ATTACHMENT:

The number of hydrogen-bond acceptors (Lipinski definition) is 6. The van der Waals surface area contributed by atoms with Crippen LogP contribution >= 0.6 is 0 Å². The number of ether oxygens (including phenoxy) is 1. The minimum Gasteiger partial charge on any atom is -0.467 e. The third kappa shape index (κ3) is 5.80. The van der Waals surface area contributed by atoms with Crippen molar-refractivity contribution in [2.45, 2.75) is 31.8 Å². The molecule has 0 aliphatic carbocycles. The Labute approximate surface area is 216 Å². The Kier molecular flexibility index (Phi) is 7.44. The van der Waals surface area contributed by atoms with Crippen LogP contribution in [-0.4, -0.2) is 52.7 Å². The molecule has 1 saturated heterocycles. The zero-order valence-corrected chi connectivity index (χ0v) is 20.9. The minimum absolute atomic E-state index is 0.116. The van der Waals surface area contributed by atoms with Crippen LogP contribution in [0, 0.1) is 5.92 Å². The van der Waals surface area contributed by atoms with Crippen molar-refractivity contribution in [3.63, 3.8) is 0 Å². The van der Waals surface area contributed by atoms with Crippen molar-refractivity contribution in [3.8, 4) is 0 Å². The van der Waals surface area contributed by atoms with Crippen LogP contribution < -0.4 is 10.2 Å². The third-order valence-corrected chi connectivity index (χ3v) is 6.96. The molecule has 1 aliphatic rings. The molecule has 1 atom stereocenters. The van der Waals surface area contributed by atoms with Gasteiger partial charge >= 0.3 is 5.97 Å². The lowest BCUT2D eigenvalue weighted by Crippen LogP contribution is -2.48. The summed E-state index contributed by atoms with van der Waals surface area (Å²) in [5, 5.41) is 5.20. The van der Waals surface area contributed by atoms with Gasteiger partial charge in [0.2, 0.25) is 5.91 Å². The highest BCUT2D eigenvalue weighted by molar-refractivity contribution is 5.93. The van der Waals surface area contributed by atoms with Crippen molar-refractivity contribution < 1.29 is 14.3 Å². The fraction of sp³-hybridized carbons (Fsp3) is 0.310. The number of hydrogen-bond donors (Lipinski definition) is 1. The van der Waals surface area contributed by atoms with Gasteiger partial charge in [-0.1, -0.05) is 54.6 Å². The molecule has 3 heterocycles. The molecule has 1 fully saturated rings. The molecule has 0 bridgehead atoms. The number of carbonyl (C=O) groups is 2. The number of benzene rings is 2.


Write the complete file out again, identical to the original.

The number of hydrogen-bond acceptors (Lipinski definition) is 6. The van der Waals surface area contributed by atoms with Crippen LogP contribution >= 0.6 is 0 Å². The number of ether oxygens (including phenoxy) is 1. The minimum Gasteiger partial charge on any atom is -0.467 e. The third kappa shape index (κ3) is 5.80. The van der Waals surface area contributed by atoms with Crippen molar-refractivity contribution in [2.45, 2.75) is 31.8 Å². The molecule has 0 aliphatic carbocycles. The Labute approximate surface area is 216 Å². The Kier molecular flexibility index (Phi) is 7.44. The van der Waals surface area contributed by atoms with Crippen LogP contribution in [-0.4, -0.2) is 52.7 Å². The molecule has 1 saturated heterocycles. The zero-order valence-corrected chi connectivity index (χ0v) is 20.9. The minimum absolute atomic E-state index is 0.116. The van der Waals surface area contributed by atoms with Crippen LogP contribution in [0, 0.1) is 5.92 Å². The van der Waals surface area contributed by atoms with Crippen molar-refractivity contribution in [3.63, 3.8) is 0 Å². The van der Waals surface area contributed by atoms with Crippen molar-refractivity contribution in [3.8, 4) is 0 Å². The van der Waals surface area contributed by atoms with Crippen LogP contribution < -0.4 is 10.2 Å². The third-order valence-corrected chi connectivity index (χ3v) is 6.96. The molecule has 1 aliphatic rings. The molecule has 1 atom stereocenters. The van der Waals surface area contributed by atoms with Gasteiger partial charge >= 0.3 is 5.97 Å². The lowest BCUT2D eigenvalue weighted by Crippen LogP contribution is -2.48. The summed E-state index contributed by atoms with van der Waals surface area (Å²) in [5, 5.41) is 5.20. The van der Waals surface area contributed by atoms with Gasteiger partial charge in [0.2, 0.25) is 5.91 Å². The highest BCUT2D eigenvalue weighted by molar-refractivity contribution is 5.93. The van der Waals surface area contributed by atoms with Crippen molar-refractivity contribution < 1.29 is 14.3 Å². The fraction of sp³-hybridized carbons (Fsp3) is 0.310. The number of hydrogen-bond donors (Lipinski definition) is 1. The van der Waals surface area contributed by atoms with Gasteiger partial charge in [-0.1, -0.05) is 54.6 Å². The molecule has 3 heterocycles. The molecule has 1 fully saturated rings. The molecule has 0 bridgehead atoms. The number of carbonyl (C=O) groups is 2. The number of benzene rings is 2.